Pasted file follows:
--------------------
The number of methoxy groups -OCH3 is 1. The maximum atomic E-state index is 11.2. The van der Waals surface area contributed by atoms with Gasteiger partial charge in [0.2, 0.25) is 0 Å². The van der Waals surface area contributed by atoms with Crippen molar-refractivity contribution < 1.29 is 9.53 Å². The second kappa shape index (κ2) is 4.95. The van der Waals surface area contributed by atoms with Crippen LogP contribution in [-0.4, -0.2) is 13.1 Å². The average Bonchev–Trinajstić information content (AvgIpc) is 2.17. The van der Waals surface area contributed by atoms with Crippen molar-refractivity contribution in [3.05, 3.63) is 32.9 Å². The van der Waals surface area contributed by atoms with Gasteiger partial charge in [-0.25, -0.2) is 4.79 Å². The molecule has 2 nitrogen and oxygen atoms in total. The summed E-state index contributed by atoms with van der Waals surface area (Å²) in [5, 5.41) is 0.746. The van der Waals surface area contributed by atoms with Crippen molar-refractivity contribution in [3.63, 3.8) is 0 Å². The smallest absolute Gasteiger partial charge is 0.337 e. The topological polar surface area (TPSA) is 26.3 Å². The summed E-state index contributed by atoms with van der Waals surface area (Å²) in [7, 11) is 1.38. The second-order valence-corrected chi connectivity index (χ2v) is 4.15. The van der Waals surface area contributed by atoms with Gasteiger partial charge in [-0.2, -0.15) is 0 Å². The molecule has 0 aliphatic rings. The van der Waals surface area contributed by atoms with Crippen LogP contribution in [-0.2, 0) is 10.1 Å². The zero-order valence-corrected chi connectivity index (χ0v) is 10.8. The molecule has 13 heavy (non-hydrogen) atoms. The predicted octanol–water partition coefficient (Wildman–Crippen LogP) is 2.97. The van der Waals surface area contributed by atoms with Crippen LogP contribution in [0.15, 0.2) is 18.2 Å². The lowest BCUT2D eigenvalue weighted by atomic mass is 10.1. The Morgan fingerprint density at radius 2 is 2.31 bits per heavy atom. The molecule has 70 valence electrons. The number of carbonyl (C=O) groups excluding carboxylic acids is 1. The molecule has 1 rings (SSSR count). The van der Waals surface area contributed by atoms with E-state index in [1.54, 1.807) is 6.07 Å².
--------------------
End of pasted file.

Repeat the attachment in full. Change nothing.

The number of methoxy groups -OCH3 is 1. The maximum atomic E-state index is 11.2. The van der Waals surface area contributed by atoms with Gasteiger partial charge in [0.2, 0.25) is 0 Å². The van der Waals surface area contributed by atoms with Crippen molar-refractivity contribution < 1.29 is 9.53 Å². The second kappa shape index (κ2) is 4.95. The van der Waals surface area contributed by atoms with Crippen LogP contribution in [-0.4, -0.2) is 13.1 Å². The average Bonchev–Trinajstić information content (AvgIpc) is 2.17. The van der Waals surface area contributed by atoms with Crippen molar-refractivity contribution in [3.05, 3.63) is 32.9 Å². The van der Waals surface area contributed by atoms with Gasteiger partial charge in [-0.25, -0.2) is 4.79 Å². The molecule has 2 nitrogen and oxygen atoms in total. The summed E-state index contributed by atoms with van der Waals surface area (Å²) in [5, 5.41) is 0.746. The van der Waals surface area contributed by atoms with Crippen molar-refractivity contribution in [3.63, 3.8) is 0 Å². The smallest absolute Gasteiger partial charge is 0.337 e. The topological polar surface area (TPSA) is 26.3 Å². The summed E-state index contributed by atoms with van der Waals surface area (Å²) in [7, 11) is 1.38. The second-order valence-corrected chi connectivity index (χ2v) is 4.15. The van der Waals surface area contributed by atoms with Gasteiger partial charge in [-0.2, -0.15) is 0 Å². The molecule has 0 aliphatic rings. The van der Waals surface area contributed by atoms with Crippen LogP contribution in [-0.2, 0) is 10.1 Å². The zero-order valence-corrected chi connectivity index (χ0v) is 10.8. The molecule has 13 heavy (non-hydrogen) atoms. The predicted octanol–water partition coefficient (Wildman–Crippen LogP) is 2.97. The van der Waals surface area contributed by atoms with Crippen LogP contribution in [0.15, 0.2) is 18.2 Å². The lowest BCUT2D eigenvalue weighted by atomic mass is 10.1. The Morgan fingerprint density at radius 2 is 2.31 bits per heavy atom. The molecule has 70 valence electrons. The number of carbonyl (C=O) groups excluding carboxylic acids is 1. The molecule has 1 rings (SSSR count). The van der Waals surface area contributed by atoms with E-state index in [1.54, 1.807) is 6.07 Å².